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Home > Warwickshire > Birmingham > B5 > Market Tavern

Market Tavern


The Market Tavern was situated at 210-212 Moseley Street. This grade-II listed Victorian tile and terracotta pub was built in 1899/1900 and is on the CAMRA list of historic pub interiors. Also known as The Dog & Partridge.

Listed building details:
Public house. 1899-1900, with minor late C20 alterations. By Jones and Lister Lea for the Holt Brewery Company. Red brick with terracotta detailing (the terracotta thought to have been supplied by the Hathern Station Brick and Terracotta Company of Loughborough). Slate roof with coped gables. Brick axial stacks.
PLAN: Prominent corner site with main entrance (to public bar) at the angle of the 2 elevations, passage doorway to Moseley Street (left) and doorways to outdoor sales, hall and rear smoke room to Birchall Street (right). Eclectic style with Flemish and Art Nouveau detailing. EXTERIOR: 3 storeys, 1:1:1:1 bays to Moseley Street and 1:2 bays to Birchall Street, each elevation with steeply-pitched gables to slightly advanced bays, and with canted corner with louvred octagonal cupola above an angled oriel above a semi-circular arch-headed doorway. Terracotta-faced ground floors to left and right elevations have segmental arch-headed windows and semi-circular arch headed doorways with raised voussoirs and pilaster shafts between, and fascia and dentilled cornice above. Ground floor windows have leaded panes and stained glass. Gabled bays break forward with 3-light windows to first floor, the entablatures with arabesques and a cartouche in semi-circular pediments; narrow semi-window pedimented window between and large lunette in the gables above with raised voussoirs. Above, a pilaster extends from each key block through the gable to a finial above. Below each lunette is a strapwork apron.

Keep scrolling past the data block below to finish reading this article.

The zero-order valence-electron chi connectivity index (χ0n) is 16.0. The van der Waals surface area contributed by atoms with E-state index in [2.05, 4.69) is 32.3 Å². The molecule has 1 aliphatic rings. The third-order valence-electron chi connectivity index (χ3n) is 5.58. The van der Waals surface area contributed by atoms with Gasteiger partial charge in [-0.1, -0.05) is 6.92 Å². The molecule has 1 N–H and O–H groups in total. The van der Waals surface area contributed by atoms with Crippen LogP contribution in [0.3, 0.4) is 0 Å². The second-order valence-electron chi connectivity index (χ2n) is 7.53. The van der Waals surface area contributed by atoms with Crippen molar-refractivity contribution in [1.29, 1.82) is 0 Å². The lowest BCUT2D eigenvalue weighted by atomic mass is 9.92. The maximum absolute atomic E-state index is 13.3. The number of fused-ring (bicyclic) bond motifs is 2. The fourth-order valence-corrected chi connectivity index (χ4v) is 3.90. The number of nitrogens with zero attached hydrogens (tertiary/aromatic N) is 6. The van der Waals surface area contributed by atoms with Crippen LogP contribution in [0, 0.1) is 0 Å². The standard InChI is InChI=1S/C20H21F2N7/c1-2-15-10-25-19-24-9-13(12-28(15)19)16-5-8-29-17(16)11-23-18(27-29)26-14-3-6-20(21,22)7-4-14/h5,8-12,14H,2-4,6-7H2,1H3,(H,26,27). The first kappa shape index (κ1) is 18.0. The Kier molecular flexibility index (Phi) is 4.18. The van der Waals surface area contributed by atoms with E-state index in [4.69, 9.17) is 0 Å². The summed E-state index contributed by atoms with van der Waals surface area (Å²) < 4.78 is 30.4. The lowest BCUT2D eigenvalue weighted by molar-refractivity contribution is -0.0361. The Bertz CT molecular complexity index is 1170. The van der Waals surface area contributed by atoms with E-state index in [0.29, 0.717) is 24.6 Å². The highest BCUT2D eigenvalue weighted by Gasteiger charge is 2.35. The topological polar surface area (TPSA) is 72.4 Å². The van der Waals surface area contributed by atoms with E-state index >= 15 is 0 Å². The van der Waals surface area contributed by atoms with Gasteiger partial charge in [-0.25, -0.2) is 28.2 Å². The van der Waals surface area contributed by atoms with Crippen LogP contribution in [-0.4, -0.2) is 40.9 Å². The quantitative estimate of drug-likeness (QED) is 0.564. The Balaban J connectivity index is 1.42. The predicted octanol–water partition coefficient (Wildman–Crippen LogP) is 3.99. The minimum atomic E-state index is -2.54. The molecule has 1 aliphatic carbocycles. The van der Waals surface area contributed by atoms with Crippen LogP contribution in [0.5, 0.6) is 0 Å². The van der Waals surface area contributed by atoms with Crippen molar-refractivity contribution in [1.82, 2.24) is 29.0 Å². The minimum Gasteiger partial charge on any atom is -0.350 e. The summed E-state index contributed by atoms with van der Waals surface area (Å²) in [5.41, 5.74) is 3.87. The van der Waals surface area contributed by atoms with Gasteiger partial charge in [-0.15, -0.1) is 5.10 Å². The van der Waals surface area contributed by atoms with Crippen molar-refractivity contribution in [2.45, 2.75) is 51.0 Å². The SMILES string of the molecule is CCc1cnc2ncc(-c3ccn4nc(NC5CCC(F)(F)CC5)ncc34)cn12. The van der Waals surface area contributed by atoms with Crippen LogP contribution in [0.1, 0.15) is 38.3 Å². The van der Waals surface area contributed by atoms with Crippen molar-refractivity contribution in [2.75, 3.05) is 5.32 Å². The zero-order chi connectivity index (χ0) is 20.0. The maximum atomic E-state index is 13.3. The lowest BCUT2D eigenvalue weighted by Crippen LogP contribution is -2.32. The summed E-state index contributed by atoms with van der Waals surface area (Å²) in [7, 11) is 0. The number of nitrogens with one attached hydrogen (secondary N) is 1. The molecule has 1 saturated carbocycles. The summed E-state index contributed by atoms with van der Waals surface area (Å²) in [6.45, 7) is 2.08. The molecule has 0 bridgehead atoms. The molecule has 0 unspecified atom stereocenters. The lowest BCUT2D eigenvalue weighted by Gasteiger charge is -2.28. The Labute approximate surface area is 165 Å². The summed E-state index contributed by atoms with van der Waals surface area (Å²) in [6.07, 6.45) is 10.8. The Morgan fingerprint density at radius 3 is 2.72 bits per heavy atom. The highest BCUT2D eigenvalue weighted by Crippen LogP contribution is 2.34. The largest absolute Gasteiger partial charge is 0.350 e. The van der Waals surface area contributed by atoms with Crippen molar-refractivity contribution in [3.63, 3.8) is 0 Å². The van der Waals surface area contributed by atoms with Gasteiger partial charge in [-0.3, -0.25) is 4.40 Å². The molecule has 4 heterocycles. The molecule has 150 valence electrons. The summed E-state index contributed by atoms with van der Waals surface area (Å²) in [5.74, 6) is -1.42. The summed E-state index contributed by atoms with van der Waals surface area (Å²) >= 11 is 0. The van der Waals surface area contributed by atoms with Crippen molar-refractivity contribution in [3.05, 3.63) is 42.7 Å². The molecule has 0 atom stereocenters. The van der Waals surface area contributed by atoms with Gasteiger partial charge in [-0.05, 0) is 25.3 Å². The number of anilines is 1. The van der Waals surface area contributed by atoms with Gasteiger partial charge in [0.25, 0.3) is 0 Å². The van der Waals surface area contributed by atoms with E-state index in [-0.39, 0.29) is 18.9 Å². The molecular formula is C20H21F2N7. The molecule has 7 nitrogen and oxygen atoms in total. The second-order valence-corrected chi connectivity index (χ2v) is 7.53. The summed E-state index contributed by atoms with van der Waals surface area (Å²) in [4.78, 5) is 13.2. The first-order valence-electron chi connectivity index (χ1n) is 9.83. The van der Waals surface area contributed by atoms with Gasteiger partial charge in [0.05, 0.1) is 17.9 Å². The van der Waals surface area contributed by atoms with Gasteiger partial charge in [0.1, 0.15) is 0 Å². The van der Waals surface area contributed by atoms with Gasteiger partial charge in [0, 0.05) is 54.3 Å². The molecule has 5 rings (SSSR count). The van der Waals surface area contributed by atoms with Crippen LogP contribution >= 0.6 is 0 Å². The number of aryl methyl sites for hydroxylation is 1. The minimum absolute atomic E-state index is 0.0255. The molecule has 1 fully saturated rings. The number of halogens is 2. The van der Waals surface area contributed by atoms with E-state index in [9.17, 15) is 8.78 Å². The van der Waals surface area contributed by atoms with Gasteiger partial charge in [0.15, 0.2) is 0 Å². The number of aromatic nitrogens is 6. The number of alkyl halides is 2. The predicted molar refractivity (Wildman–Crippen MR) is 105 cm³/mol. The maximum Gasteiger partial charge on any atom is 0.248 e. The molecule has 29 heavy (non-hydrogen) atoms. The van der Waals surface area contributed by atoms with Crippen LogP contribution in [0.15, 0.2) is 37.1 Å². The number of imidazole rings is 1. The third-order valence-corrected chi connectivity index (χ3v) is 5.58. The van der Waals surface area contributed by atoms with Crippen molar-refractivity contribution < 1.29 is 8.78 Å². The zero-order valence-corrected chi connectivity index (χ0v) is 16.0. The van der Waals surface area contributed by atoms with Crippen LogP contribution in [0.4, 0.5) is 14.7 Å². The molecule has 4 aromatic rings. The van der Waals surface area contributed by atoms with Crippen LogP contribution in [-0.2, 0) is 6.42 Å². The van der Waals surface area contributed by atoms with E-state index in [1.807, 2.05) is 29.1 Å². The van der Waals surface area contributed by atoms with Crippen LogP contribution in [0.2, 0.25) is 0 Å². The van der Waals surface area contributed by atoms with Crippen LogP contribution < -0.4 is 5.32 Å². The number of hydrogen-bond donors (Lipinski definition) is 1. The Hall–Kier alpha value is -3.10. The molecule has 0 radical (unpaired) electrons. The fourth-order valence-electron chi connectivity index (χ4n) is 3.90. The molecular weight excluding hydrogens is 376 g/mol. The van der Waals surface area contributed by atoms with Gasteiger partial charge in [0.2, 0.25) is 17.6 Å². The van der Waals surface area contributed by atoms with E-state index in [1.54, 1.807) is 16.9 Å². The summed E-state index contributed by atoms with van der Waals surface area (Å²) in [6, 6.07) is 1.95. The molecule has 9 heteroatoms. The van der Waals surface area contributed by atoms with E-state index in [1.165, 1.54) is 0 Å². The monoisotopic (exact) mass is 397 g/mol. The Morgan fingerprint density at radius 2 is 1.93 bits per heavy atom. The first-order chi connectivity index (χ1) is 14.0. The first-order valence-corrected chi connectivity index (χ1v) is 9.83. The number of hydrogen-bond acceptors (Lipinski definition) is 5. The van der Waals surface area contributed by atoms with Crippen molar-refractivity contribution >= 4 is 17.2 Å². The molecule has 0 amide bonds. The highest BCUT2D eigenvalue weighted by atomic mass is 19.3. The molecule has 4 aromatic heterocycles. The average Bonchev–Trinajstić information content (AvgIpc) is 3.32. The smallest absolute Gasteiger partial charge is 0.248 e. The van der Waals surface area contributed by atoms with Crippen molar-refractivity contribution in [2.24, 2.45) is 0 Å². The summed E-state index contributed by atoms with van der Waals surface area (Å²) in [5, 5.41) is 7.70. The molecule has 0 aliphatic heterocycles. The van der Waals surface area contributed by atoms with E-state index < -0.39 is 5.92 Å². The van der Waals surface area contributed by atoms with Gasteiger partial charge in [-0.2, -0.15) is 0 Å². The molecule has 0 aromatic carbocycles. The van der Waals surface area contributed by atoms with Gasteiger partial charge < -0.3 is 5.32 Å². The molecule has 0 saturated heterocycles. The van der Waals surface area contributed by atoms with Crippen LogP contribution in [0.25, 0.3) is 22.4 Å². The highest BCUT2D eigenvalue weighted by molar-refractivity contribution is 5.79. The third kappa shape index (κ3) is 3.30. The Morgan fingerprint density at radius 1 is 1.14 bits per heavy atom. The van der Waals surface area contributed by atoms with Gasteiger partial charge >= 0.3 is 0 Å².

INTERIOR: Minton tiled interior with frieze in public bar, passages, smoke room and stairs. Public bar has contemporary bar and arcaded bar-back with balustrade and clocks above, and mirrored panels behind. Entrance lobby to public bar, which has ceiling lined in Lincrusta paper. Smoke-room has contemporary fireplace, and decorative glass in rear window. Staircase with moulded balusters and ornate newels. First and second floors refurbished following fire damage in 1984.The building was known as the Dog and Partridge Public House from 1829 to 1984. A well-detailed and prominently sited example of an imposing turn-of-the-century Birmingham public house by an important local architectural practice specialising in public house design.

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Other Photos

Picture source: David Gray